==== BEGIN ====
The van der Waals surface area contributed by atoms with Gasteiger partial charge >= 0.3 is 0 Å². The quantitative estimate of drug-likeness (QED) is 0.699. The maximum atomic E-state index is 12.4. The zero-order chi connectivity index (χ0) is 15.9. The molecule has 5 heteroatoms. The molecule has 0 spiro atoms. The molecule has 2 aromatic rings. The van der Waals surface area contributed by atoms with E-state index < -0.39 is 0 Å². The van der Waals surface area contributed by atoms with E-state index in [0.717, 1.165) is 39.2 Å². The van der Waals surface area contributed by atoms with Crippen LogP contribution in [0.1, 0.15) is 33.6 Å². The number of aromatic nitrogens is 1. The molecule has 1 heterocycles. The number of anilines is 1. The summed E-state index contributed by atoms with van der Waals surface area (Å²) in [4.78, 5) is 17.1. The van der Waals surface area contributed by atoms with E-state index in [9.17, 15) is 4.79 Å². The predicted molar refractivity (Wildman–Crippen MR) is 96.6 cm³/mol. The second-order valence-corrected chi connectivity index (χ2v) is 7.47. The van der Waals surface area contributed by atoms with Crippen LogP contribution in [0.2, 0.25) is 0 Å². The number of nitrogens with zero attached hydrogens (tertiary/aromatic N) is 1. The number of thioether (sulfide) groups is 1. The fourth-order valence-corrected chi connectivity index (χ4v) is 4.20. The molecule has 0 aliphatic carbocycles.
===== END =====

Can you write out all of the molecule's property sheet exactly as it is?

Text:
The van der Waals surface area contributed by atoms with Gasteiger partial charge >= 0.3 is 0 Å². The quantitative estimate of drug-likeness (QED) is 0.699. The maximum atomic E-state index is 12.4. The zero-order chi connectivity index (χ0) is 15.9. The molecule has 5 heteroatoms. The molecule has 0 spiro atoms. The molecule has 2 aromatic rings. The van der Waals surface area contributed by atoms with E-state index < -0.39 is 0 Å². The van der Waals surface area contributed by atoms with E-state index in [0.717, 1.165) is 39.2 Å². The van der Waals surface area contributed by atoms with Crippen LogP contribution in [0.1, 0.15) is 33.6 Å². The number of aromatic nitrogens is 1. The molecule has 1 heterocycles. The number of anilines is 1. The summed E-state index contributed by atoms with van der Waals surface area (Å²) in [4.78, 5) is 17.1. The van der Waals surface area contributed by atoms with E-state index in [9.17, 15) is 4.79 Å². The predicted molar refractivity (Wildman–Crippen MR) is 96.6 cm³/mol. The second-order valence-corrected chi connectivity index (χ2v) is 7.47. The van der Waals surface area contributed by atoms with Crippen LogP contribution in [0.2, 0.25) is 0 Å². The number of nitrogens with zero attached hydrogens (tertiary/aromatic N) is 1. The number of thioether (sulfide) groups is 1. The fourth-order valence-corrected chi connectivity index (χ4v) is 4.20. The molecule has 0 aliphatic carbocycles.